Jean-Pierre Laffont’s extensive photo archive seems almost mythological: How could one photographer cover so many seminal events with such a unique vision?
Laffont arrived in New York from France in 1965, an important time for photojournalists in the United States with both the Watts riots and the Selma to Montgomery marches taking place. But Laffont didn’t have the money to travel around the country to document them—instead, he decided to dig deeper into local stories, specifically in the Bronx and Brooklyn.
“It was so beautiful from the air, but when you were down on the ground the garbage wasn’t collected the city was in shambles, they were throwing the garbage out of the windows,” Laffont said about his first look at New York.
Around this time, Laffont married Eliane Lucotte. In 1969, the two opened the U.S. bureau of the French-based Gamma agency and in 1973, they founded Sygma Photo News. (Disclosure: My first job in the photo business was at Sygma.) Laffont spent the next three decades traveling and shooting around the world.
A few years ago, Laffont and his wife began going through his extensive archive. “Eliane is a wonderful editor and I’m lucky enough as a photographer to be married to an editor,” Laffont said about their partnership. The two approached Marta Hallett, the publisher of Glitterati Incorporated, about putting together a book about Laffont’s work in the United States since they felt most people were only familiar with his photos from abroad.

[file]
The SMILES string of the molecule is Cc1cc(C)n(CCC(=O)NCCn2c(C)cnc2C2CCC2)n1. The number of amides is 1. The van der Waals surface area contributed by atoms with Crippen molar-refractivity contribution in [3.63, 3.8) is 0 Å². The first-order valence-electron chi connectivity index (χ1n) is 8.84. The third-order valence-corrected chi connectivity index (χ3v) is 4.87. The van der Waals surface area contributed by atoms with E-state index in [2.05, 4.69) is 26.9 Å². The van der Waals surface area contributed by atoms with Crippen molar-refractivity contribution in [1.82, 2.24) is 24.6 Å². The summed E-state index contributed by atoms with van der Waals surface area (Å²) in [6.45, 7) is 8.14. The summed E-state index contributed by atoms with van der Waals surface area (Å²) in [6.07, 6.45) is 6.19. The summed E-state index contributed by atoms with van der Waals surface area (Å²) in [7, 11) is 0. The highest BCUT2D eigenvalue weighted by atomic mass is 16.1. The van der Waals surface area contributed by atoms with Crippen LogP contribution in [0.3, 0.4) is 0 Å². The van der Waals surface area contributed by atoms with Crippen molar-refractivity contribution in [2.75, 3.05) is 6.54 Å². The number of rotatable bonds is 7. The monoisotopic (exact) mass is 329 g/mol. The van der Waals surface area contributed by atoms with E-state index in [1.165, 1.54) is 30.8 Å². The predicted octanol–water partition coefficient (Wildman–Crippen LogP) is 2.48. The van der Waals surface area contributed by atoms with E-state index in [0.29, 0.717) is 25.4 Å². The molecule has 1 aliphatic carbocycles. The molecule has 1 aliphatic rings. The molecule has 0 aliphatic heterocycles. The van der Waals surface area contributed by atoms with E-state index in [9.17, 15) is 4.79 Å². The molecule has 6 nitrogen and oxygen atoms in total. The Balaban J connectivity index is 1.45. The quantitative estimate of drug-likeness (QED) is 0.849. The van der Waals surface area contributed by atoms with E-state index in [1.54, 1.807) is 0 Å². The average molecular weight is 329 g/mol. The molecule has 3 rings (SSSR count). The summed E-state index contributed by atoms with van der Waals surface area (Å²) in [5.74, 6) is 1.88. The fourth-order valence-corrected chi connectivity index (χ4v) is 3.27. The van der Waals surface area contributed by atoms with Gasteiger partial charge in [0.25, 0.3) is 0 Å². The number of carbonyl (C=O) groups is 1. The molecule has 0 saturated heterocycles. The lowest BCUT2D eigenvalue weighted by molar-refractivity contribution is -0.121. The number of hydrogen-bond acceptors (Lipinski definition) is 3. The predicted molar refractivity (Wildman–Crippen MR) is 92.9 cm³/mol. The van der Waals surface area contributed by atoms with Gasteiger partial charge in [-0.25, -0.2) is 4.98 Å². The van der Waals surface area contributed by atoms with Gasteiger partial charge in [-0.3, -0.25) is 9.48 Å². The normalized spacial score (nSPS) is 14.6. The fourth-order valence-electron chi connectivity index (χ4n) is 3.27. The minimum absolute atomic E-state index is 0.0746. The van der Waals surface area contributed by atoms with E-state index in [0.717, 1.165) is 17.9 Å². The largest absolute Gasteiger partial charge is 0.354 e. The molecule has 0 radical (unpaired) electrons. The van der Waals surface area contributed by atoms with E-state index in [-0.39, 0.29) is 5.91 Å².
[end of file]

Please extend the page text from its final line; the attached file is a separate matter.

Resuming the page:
“She saw the big box [of images] and about 20 pictures and she said, OK, I will do a book,” Laffont said with a laugh. It resulted in a 392-page book with 359 images—a small bit of Laffont’s work—they titled Photographer’s Paradise: Turbulent America 1960-1990.
Working on the book was a happy accident for Laffont, a chance for him to reflect back on his career, something he hadn’t done before. In 2001 he became very sick from an autoimmune disease and was complexly paralyzed for an entire year, eventually having to relearn how to walk and move his body.
“I realized I had three or four years of my life missing and when I looked at these photos I thought, my god is this me? Slowly my past came back to me and sometimes it was quite vivid. I can almost repeat word for word some of the conversations I had with people I photographed from as far back as 1965. It was a happy shock to see my archive. It is true that I didn’t have a need to see what I had done but now I like it very much. I like discovering pictures I hadn’t seen before.”